In a taut, white-knuckle thriller played before an anxious overflow crowd of 18,610 at PPG Paints Arena, the Penguins overcame injuries and adversity to edge Ottawa, 1-0, and even the Eastern Conference Final matchup at one game apiece.
It was playoff hockey at its finest as the Pens, backs to the wall, authored an effort worthy of defending Stanley Cup champions.
They won despite a heaping dose of early misfortune. Swooping in from his left defense position, Ottawa hammer Dion Phaneuf caught Bryan Rust with his head down five minutes in and lowered the boom. Clearly dazed, “Rusty” did not return.
At 9:30 Mike Hoffman gave Justin Schultz a shove deep in the Penguins’ zone. The ace defender tumbled awkwardly into the end boards and appeared to injure his right arm or shoulder. Schultz, too, was finished for the night.
In the immortal words of spinach-munching Popeye the Sailor, “That’s all I can stands, and I can’t stands no more.”
The Pens promptly lashed out at the Senators as if they were a collection of modern-day Blutos menacing Swee’Pea. Leading the counterassault were crash-and-bangers Scott Wilson and Carter Rowney, who made it their personal mission to thump any foe within reach. The duo delivered 17 of the Pens’ 50 hits on the night.
Wilson was particularly fierce, plowing into four Senators on a single even-strength shift midway through the contest.
The fourth-liners weren’t the only ones to show some pluck. The undermanned defense, paced by veteran Ron Hainsey, joined the attack with surprising fervor (10 shots on goal) while shielding Marc-Andre Fleury to the tune of a measly 35 shot attempts against.
Popeye couldn’t have done a better job of protecting his ‘goil,’ Olive Oyl.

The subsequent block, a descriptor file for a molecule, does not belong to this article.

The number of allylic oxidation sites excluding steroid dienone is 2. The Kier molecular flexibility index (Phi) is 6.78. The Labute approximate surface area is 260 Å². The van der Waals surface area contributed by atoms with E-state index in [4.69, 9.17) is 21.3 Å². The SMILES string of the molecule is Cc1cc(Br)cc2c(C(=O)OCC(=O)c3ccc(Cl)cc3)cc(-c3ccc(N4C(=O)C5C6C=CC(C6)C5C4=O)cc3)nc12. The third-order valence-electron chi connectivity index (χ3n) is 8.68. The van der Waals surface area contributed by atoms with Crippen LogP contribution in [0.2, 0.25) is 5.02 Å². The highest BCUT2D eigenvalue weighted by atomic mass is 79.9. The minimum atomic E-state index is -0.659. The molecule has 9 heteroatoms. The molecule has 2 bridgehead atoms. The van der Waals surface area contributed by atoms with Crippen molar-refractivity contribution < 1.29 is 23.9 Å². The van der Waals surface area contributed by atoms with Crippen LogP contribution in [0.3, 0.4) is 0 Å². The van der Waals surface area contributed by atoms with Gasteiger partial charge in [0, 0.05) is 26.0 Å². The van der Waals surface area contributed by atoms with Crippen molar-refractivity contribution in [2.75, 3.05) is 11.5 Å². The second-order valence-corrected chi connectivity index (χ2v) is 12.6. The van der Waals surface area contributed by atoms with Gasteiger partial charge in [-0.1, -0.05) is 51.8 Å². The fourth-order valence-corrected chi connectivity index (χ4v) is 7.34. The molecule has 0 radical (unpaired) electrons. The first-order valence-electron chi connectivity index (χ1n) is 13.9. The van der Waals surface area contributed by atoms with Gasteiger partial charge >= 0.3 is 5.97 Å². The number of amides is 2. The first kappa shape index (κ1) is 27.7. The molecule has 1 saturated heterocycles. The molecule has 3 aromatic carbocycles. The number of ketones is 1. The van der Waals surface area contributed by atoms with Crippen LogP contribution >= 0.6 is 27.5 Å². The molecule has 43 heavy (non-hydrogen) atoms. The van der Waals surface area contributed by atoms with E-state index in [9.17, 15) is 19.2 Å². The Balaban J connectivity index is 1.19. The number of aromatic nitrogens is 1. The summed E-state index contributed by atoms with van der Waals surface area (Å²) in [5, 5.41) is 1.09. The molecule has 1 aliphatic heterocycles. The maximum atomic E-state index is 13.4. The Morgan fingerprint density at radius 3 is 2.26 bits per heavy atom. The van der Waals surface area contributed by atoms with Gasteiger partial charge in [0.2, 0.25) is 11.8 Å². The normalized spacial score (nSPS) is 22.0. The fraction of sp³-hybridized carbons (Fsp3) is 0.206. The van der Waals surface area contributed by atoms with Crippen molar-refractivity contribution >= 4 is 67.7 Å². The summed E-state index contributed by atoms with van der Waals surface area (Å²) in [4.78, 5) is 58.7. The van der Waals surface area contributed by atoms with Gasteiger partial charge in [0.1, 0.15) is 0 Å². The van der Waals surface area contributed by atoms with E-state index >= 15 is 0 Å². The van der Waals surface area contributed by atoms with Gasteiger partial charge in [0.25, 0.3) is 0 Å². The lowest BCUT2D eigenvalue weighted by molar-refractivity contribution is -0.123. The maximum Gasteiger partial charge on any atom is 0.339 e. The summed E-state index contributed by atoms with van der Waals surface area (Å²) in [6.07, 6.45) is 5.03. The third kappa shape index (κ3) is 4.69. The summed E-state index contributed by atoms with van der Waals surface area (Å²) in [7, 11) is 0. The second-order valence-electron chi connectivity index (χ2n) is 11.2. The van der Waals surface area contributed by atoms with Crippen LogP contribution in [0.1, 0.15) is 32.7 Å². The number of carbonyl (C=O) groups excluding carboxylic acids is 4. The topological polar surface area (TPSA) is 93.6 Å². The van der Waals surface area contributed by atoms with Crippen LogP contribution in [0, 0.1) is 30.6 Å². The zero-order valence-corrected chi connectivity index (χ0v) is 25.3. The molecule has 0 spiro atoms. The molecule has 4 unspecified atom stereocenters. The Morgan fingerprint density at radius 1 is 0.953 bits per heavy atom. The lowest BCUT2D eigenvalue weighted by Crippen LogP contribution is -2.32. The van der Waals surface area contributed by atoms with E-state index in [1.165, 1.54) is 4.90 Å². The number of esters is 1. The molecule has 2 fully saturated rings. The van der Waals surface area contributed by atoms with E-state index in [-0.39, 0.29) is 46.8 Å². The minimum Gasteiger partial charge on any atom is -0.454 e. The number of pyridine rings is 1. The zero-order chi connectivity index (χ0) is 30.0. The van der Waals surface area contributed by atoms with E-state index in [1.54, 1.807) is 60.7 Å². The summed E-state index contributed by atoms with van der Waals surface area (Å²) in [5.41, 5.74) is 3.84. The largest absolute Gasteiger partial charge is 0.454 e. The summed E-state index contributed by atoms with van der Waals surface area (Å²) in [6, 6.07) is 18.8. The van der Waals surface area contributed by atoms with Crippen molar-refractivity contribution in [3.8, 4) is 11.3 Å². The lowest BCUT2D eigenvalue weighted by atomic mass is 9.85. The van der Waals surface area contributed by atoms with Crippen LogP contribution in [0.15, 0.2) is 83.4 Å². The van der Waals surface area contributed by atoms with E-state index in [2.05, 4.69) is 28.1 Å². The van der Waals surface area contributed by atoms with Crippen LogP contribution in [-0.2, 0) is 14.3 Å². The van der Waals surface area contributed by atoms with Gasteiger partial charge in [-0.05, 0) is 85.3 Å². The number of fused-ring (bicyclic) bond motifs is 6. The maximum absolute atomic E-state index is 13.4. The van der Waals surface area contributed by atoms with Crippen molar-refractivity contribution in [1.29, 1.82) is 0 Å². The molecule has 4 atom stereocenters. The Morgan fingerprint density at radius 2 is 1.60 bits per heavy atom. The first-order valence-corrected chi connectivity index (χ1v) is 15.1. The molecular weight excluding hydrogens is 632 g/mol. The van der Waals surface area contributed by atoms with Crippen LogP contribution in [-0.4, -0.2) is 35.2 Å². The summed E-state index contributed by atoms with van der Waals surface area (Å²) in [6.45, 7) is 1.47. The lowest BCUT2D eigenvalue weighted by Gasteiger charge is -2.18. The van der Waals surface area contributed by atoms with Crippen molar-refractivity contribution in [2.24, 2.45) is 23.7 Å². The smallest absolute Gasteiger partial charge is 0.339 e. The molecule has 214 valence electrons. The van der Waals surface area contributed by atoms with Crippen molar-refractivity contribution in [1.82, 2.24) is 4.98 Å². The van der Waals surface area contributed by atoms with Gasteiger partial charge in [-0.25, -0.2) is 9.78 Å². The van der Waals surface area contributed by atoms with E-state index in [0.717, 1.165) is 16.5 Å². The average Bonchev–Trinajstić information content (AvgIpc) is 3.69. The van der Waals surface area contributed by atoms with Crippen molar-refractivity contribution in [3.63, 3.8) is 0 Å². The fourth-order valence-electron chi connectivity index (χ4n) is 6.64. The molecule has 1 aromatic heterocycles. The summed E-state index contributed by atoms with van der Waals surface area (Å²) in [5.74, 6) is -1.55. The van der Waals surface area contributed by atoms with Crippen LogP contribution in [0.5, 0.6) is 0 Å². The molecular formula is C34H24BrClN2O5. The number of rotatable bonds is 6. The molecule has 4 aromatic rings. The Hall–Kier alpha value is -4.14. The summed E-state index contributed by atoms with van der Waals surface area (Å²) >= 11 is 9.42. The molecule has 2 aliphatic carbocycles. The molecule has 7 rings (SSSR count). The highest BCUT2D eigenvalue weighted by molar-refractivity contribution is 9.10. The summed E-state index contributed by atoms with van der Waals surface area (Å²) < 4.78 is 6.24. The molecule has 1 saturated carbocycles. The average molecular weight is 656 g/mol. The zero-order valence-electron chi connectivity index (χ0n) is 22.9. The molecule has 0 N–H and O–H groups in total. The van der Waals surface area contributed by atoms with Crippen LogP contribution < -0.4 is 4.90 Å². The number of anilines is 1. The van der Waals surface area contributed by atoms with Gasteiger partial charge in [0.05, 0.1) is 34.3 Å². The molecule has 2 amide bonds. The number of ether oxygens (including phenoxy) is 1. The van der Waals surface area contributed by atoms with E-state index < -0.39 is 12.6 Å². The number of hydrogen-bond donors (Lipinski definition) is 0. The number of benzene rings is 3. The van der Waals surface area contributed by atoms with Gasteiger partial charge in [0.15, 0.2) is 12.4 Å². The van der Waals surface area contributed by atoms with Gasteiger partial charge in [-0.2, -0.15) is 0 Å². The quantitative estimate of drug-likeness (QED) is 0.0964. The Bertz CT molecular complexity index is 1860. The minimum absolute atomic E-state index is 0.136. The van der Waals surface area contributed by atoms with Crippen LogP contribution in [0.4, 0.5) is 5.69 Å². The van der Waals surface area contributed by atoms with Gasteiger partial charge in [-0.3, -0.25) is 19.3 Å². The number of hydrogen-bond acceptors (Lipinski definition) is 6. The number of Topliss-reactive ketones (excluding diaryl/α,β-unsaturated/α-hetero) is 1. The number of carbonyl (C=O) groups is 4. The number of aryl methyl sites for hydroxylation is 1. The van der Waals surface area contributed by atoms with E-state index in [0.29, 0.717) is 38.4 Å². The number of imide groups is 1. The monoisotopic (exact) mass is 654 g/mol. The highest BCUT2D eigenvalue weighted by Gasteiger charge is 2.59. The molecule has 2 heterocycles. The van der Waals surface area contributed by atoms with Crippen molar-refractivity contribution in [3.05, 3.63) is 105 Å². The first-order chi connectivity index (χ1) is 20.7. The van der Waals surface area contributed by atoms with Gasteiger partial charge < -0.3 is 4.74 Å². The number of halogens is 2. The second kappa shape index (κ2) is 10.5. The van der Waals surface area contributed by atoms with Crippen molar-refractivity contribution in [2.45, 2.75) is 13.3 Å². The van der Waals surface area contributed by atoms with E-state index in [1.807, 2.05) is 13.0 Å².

Following a so-so first period the locals gradually seized control, outshooting the Sens 21-13 over the final two periods. During a particularly dominant stretch beginning late in the second period and lasting well into the third, they held the visitors without a shot on goal for nearly 19 minutes.
Quite a change for Fleury, who’s used to seeing tons of rubber.
“I just tried to stay loose,” explained the Pens’ goalie, who posted his 10th career shutout and second in three games. “I tried to talk to the guys when they came by and tried to keep my head into it. I always expected (Ottawa) to come with a push at the end, especially after the goal there.”
The tally “Flower” referred to came off the candy-striped stick of Phil Kessel, who only moments earlier had been caught on camera venting his considerable frustration on the Pens’ bench.
When asked what his linemate said, Chris Kunitz shook his head and grinned.
“I don’t pay attention that much,” he said. “Phil is always yelling.”
Mike Sullivan elaborated.
“Phil is an emotional guy, so when he comes back to the bench, he wants a pass, doesn’t get it, he lets a guy know,” the Pens’ coach said. “I don’t have a problem with that. …It tells me he’s invested—I love that about the guy.”
Near the 13-minute mark of the final period, No. 81 got his wish. Taking a pretty feed from Evgeni Malkin in stride just inside the Senators’ blue line, he ripped a shot off the leg of Jean-Gabriel Pageau. In a flash, the fiery winger pounced on the loose rubber and reloaded. His second attempt found the net, whistling past Ottawa goalie Craig Anderson low to the glove side for the game’s lone goal.
As he’d anticipated, Fleury had to be sharp late in order to preserve the victory. With the game clock ticking down to 30 seconds, Flower made a seeing-eye save through traffic on a Kyle Turris blast from the point, then sprawled on his belly to deny Hoffman and poke the rebound from harm’s way.
A fitting end to a great night of hockey, especially for Penguins fans.
The Penguins outshot Ottawa, 29-23, and held a sizeable advantage in hits (50-36) and faceoffs (37-23).
Carl Hagelin replaced Patric Hornqvist, who sat out after participating in pre-game warmups. “Hags” registered two shots on goal, two hits and two blocked shots while flashing his old HBK form.
Following Rust’s injury, Sullivan reunited Conor Sheary with Sidney Crosby and Jake Guentzel. “Sid and the Kids” combined for six shots on goal, including three by Sheary.
Brian Dumoulin led the Pens with 26:08 of ice time. Fellow defenseman Chad Ruhwedel played a strong game, recording seven hits and four shots on goal. Olli Maatta picked up the second assist on Kessel’s game-winner and saw action on the top power-play unit.
No word yet on the exact nature or severity of the injuries to Hornqvist, Rust and Schultz.